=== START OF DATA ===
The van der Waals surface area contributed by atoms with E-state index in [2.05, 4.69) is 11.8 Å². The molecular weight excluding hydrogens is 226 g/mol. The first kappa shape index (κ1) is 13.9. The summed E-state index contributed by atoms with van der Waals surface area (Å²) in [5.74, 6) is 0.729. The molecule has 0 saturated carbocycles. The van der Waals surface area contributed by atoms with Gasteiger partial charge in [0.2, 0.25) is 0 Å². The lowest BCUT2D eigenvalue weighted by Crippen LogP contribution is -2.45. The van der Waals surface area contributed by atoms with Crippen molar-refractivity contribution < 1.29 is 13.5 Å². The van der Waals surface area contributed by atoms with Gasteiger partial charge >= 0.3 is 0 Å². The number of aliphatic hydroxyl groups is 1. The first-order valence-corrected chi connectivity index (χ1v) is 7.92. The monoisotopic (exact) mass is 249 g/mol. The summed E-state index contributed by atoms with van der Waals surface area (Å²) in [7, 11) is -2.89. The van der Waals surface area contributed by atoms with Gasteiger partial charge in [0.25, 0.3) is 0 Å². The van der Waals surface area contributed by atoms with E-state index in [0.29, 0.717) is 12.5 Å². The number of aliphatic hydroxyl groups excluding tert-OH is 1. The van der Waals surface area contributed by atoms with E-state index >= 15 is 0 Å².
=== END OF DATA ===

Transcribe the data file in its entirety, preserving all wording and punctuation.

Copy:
The van der Waals surface area contributed by atoms with E-state index in [2.05, 4.69) is 11.8 Å². The molecular weight excluding hydrogens is 226 g/mol. The first kappa shape index (κ1) is 13.9. The summed E-state index contributed by atoms with van der Waals surface area (Å²) in [5.74, 6) is 0.729. The molecule has 0 saturated carbocycles. The van der Waals surface area contributed by atoms with Gasteiger partial charge in [0.2, 0.25) is 0 Å². The lowest BCUT2D eigenvalue weighted by Crippen LogP contribution is -2.45. The van der Waals surface area contributed by atoms with Crippen molar-refractivity contribution < 1.29 is 13.5 Å². The van der Waals surface area contributed by atoms with Gasteiger partial charge >= 0.3 is 0 Å². The number of aliphatic hydroxyl groups is 1. The first-order valence-corrected chi connectivity index (χ1v) is 7.92. The monoisotopic (exact) mass is 249 g/mol. The summed E-state index contributed by atoms with van der Waals surface area (Å²) in [7, 11) is -2.89. The van der Waals surface area contributed by atoms with Gasteiger partial charge in [0.25, 0.3) is 0 Å². The van der Waals surface area contributed by atoms with E-state index in [0.29, 0.717) is 12.5 Å². The number of aliphatic hydroxyl groups excluding tert-OH is 1. The van der Waals surface area contributed by atoms with E-state index >= 15 is 0 Å².